We hope you love it Sharon! If you scroll down to the FAQ section, you’ll find answers to both of your questions ❤️
ANITA Bonno BERNARD
When vanilla is added to hot toffee it separates. I ruined a double batch.
I’m sorry this happened, Anita! I talk about how this recipe is tough to double in the post so it sounds like something went wrong somewhere along the line. 🙁
ANITA Bonno BERNARD
My bad! I realized I forgot to add a bit of Golden Treacle (inverted sugar syrup) which might have prevented it! Plus I didn’t read that warning about doubling. However I put the chocolate and nuts on top anyway and it actually has a pretty good texture and flavor, so It won’t go to waste. Changing to 4 stars!
This tiff is delicious! I followed the recipe exactly, it turned out perfect!! The candy thermometer did not work, but I took the advice from another comment and cooked it until it was the color of peanut butter. I just brought it to a group of friends and had to send them the recipe, they loved it. Thank you.
At around 280 degrees, my butter seemed to separate from the toffee and it stayed that way. Any thoughts and suggestions?
Hi Susan! This can happen if it’s heated too quickly. 🙁
I’ve saved many batches by adding a couple teaspoons of water (or more if needed) to the toffee when it has separated. As it boils off, the toffee comes back together.
I’ve made this recipe 6x now! Comes out perfect every time. Trick is- keep stirring often! I use milk chocolate and pecans. After it’s completely done I put it directly into fridge ( covered) and leave overnight. This way it’s still crunchy but not “stick to your teeth like super glue crunchy.”. This is a fabulous recipe! Love it. Get so many compliments – everyone is addicted! Just have to have patience and sometimes have to adjust heat so it’s just a low simmer. Then wait for it to reach 305 on candy thermometer. .
I’m so glad you enjoy it so much, Laura! 🙂
For those saying that the cooking temperature is too high that may be the case for your altitude. When cooking candy at different altitudes the higher the altitude, the lower the temperature that you would cook the candy. To calculate your temperature for candy making bring a pan of water to a rolling boil and check the temperature of the water. Water boils at 212 F so if your boiling point is 205 F then you would subtract 7 degrees from whatever stage of candy making that you are doing. Hard crack is 300-310 so minus 7 degrees would be 292-303. The temp I cook Toffee to is about 280 degrees any more and it will burn. We live over 6000 feet above sea level though.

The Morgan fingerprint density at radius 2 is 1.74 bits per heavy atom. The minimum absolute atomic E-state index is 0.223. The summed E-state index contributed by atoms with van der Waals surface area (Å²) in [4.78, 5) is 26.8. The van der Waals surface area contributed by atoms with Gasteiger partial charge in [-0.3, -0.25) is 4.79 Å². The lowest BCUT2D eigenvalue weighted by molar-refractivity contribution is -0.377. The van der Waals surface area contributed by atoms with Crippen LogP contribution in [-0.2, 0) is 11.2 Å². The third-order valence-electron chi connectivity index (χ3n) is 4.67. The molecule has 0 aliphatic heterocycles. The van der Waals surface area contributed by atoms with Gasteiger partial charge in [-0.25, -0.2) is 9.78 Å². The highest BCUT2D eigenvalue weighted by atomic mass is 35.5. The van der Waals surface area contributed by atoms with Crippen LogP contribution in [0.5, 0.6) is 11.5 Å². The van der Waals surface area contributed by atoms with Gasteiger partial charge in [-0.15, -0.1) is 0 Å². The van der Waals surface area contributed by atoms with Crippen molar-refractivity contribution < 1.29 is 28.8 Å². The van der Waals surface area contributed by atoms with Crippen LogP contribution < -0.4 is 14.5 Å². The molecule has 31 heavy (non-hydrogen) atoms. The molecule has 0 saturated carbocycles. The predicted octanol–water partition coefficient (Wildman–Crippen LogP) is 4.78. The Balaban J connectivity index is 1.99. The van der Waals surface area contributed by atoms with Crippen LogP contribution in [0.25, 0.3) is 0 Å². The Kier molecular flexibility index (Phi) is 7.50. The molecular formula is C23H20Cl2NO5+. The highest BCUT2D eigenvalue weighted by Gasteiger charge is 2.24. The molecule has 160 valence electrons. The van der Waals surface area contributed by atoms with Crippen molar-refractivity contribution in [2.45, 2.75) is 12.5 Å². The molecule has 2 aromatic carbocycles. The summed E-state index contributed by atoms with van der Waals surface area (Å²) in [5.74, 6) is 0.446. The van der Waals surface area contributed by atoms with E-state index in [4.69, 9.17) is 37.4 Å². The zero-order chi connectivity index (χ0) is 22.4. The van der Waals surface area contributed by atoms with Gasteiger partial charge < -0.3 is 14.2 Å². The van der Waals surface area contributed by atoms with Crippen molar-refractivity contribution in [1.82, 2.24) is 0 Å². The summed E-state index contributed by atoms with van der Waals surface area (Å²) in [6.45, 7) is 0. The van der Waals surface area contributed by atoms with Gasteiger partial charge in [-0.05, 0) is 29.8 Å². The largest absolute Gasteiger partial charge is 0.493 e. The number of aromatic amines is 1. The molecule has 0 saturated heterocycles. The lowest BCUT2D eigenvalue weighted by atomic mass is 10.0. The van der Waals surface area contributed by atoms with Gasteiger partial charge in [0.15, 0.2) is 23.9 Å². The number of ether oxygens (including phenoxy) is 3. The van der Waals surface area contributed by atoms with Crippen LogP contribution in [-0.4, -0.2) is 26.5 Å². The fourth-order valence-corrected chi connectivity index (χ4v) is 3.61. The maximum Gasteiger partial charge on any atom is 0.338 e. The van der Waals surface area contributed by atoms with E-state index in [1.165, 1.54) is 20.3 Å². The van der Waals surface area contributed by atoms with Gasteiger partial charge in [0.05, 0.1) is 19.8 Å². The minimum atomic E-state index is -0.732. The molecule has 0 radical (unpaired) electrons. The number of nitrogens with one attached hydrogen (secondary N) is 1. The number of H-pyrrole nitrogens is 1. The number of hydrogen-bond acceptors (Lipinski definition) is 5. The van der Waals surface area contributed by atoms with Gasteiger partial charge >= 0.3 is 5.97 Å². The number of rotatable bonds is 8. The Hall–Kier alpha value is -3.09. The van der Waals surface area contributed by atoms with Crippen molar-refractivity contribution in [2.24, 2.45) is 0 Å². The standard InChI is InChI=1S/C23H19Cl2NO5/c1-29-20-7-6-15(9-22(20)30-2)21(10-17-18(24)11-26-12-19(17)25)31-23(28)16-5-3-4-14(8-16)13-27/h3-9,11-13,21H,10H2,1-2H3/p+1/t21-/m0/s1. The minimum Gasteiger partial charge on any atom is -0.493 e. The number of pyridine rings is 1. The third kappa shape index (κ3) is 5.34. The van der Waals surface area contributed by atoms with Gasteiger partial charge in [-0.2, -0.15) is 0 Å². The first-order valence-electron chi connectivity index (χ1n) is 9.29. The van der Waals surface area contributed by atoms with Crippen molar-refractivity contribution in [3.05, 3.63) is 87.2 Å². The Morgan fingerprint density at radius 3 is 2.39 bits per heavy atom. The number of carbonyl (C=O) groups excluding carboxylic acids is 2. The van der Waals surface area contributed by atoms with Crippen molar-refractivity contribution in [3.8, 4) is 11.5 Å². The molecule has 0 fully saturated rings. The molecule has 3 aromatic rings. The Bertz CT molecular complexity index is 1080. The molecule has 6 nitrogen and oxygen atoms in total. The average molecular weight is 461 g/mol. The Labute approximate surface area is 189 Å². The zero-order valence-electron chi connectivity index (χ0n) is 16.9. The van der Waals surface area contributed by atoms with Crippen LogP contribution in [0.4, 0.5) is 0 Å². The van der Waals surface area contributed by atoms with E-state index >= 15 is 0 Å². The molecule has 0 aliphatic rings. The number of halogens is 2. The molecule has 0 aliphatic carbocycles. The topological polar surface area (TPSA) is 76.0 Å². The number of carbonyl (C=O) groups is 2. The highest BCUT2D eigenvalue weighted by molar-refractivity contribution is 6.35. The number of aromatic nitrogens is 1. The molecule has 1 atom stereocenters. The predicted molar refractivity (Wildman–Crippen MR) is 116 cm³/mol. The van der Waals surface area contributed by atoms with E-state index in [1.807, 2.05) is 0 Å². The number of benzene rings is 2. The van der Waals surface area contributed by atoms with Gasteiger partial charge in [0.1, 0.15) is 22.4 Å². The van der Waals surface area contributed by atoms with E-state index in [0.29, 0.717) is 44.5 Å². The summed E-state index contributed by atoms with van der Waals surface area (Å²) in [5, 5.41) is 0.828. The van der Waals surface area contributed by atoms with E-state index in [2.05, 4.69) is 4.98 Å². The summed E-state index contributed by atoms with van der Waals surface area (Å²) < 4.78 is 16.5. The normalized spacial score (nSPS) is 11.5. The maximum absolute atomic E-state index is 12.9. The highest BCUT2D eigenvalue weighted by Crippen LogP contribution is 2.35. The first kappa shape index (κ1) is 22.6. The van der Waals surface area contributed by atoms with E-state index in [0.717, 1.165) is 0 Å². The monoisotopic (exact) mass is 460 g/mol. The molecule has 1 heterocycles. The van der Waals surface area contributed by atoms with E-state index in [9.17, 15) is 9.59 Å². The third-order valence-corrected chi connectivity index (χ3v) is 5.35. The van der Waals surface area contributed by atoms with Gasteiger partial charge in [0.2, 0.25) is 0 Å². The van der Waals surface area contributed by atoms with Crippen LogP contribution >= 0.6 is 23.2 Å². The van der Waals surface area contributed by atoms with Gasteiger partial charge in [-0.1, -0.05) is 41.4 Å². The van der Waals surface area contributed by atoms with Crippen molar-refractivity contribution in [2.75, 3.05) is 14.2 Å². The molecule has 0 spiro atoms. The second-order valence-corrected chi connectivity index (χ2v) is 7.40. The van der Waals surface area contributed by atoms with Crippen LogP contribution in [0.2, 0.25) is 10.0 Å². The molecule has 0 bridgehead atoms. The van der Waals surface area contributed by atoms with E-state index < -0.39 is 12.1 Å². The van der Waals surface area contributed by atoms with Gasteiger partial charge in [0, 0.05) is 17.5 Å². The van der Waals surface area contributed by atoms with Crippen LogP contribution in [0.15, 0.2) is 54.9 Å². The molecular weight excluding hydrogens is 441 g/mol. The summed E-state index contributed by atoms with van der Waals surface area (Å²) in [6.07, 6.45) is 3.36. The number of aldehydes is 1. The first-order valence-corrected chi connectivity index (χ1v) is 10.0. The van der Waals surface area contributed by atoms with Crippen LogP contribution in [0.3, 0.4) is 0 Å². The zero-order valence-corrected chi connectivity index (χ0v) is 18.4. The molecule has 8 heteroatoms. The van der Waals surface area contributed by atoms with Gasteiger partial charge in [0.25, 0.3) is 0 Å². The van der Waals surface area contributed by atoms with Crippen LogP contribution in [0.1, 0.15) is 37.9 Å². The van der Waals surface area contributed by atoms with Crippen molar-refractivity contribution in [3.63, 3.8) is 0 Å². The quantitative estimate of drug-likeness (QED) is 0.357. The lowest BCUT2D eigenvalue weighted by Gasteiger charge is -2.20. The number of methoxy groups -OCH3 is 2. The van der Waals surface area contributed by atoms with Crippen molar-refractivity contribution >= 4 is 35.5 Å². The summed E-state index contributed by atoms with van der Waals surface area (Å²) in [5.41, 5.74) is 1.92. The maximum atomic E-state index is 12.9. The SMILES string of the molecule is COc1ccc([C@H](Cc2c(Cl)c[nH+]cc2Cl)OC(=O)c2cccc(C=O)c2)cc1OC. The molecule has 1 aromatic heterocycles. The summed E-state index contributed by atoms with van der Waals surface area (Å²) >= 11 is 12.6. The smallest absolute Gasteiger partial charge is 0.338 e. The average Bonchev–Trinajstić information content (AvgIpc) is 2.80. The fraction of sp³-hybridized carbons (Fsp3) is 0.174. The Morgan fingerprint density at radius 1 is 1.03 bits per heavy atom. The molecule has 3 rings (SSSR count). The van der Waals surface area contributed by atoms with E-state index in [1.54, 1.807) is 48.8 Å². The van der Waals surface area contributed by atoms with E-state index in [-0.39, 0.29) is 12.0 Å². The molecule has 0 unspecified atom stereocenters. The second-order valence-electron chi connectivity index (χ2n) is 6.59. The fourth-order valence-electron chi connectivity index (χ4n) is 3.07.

I feel that you temp is a little high. My sugar was burnt although I cooked slow. In researching other recipes most were between 285 and 300 degrees.
Hi Pam! The recipe is correct as written, toffee ought to be cooked to hard crack for best results and in my own research I found this temperature yielded the best results. Candy can be a little tricky though so I feel your pain regardless!
I make toffee a couple times a year trying different recipe versions..
I substituted 1/2cup of butter for canna butter, and pretoasted my chopped walnuts then cooked according to the recipe and let me tell you..WOW! In my humble opinion, its thee best recipe I’ve tried for toffee thus far! I didn’t feel like 305• was too high at all! Maybe because I had room temp butter? . Definately saving.
I am so glad you enjoyed it so much, Paula! 🙂
How long does it take the chocolate to firm up after the toffee cools down?
Hi Laura! There are a lot of variables at play here. Mine typically firms up completely within an hour or two. 🙂
My toffee turned out great, but it’s been several hours and the chocolate has still not set completely. I finally was able to crack it and store it, butI am wondering if you might know why this happened and how to remedy next time?
Hi Erica! Unfortunately you just have to wait for the chocolate to harden. There isn’t really a quick fix for it. I’m glad you enjoyed it though. 🙂
I just made this for the first time ever! It’s cooling, we’ll see how I did in an hour or two.
I made this for the first time today and it turned out perfectly!!! Thank you for the detailed instructions and video – very helpful!! I highly recommend this recipe (it really helped to watch the video prior to starting). Thank you!
I’ve had three great batches. Three batches where butter broke after adding the vanilla. I’m at high altitude so I have three questions.
1. Should butter be room at room temperature in full sticks?
2. Should butter be cold right from the fridge or cubbed from the fridge.
3. Does room temperature make a difference?
Anyone at high altitude (5,700 ft) can answer. Great recipe but it’s sad wasting the 🧈 butter.
Hi Kathy! Typically the butter breaks if the candy is heated too quickly. The butter doesn’t need to be at room temperature or very cold, either will work and I’ve made it both ways without issue. I am hoping someone who has experience making candy at high altitude can chime in with more advice, though!